This caught my eye in the blog, here are some changes that they plan on making:
Getting to the <3 of the problem. (Here’s where we plan to start.)
As of last week, we’re prioritizing this and staffing it with talented employees from our Executive, Community, Data, Design, Research, and Engineering teams. We’re listening to our community and those sharing their experiences. I want to thank those of you who’ve been vocal about the need for improvement. It hurt to hear, but we needed to hear it.
We’ve started with user research, and we’re keeping an open mind to all ideas. There are opportunities to work on things like reviewing site copy for inclusive language. Maybe it’s time we re-visited things like our “no pleases or thank yous’” rule. (It serves a valuable purpose by keeping signal high, but also suggests that we just might be Zuckerbots who aren’t even trying very hard to pass as actual humans). In any case, here are some areas we’re planning to focus on first:
Let’s shift from “don’t be an asshole” to “be welcoming.” Many people don’t realize that we already have a code of conduct (cuz we gave it a funny name). Or that it already includes concepts like “belittling language is not okay” and “Be welcoming, be patient, … and don’t expect new users to know all the rules — they don’t.” But we need to show it to all users, and empower them to help us enforce it. In the longer term, I’d like us to aim for something closer to what Jon Skeet told me about his experience attending a pride parade (as a cis straight dude): “I wasn’t just tolerated; I was made to feel like the community was actually better because I was there.”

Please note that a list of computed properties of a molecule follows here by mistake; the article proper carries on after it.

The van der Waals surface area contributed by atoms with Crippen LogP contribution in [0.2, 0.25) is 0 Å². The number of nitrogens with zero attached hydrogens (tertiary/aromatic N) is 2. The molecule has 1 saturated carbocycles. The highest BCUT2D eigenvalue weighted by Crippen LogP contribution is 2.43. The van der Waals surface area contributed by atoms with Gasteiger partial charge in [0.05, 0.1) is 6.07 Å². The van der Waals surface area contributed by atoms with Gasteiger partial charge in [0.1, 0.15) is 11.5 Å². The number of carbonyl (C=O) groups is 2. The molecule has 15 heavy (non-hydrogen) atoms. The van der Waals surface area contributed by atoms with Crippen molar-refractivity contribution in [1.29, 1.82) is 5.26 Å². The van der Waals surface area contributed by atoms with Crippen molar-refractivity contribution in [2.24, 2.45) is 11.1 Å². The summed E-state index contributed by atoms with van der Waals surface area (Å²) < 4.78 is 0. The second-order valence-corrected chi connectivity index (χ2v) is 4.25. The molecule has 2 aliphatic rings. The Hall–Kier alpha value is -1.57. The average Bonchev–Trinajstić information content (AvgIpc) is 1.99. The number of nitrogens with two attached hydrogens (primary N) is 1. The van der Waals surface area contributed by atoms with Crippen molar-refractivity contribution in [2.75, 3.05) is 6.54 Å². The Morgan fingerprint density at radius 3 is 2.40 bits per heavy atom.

Let’s do something about comments. Condescension and sarcasm have been reluctantly tolerated in comments for too long. We’ll research possible feature changes, but let’s start by working with the community and our community managers to start flagging and deleting unkind comments now.
Let’s make it easier for new users to succeed. No, I’m not shifting the blame. We set them up for failure, and our power users have been asking us to help them for ages. We’re planning to test a new “beginner” ask page that breaks the question box into multiple fields – one for each of the key things answerers need to help:
“What did you want to happen?” “What actually happened? (Include any error details)” “Paste the shortest block of code that reproduces the problem. (We’ll format it!)” “Describe what you’ve tried so far (including searches, etc.)”
Let’s stop judging users for not knowing things. (We’re a Q&A site!) It makes me sad when someone get downvoted for posting a duplicate. We should better surface them in the posting flow, but it’s not reasonable to expect askers to find dupes consistently. Users aren’t “too lazy” to search; searching takes less work than posting.
And little makes me sadder than comments on answers saying, “Don’t answer questions like this – it encourages them.” Now, some questions are off-topic. (I’m genuinely sorry, but we simply can’t explain how a glass pitcher can smash through a brick wall with no apparent injuries; we are a programming site.) But it’s totally cool to answer questions without giving a grilled poop sandwich about exactly what’s allowed. It’s fine to volunteer in one way without being expected to read and enforce every rule and meta discussion since forever.
Let’s reject the false dichotomy between quality and kindness. Quality matters because it means posts can help more people. But a larger, more diverse community produces better artifacts, not worse ones. We need to stop justifying condescension with the pursuit of quality, and we need better tools and queues to help power users trying to keep quality high.
It will be interesting to see where this ends up and what new guidelines will be issued and changes made to the site.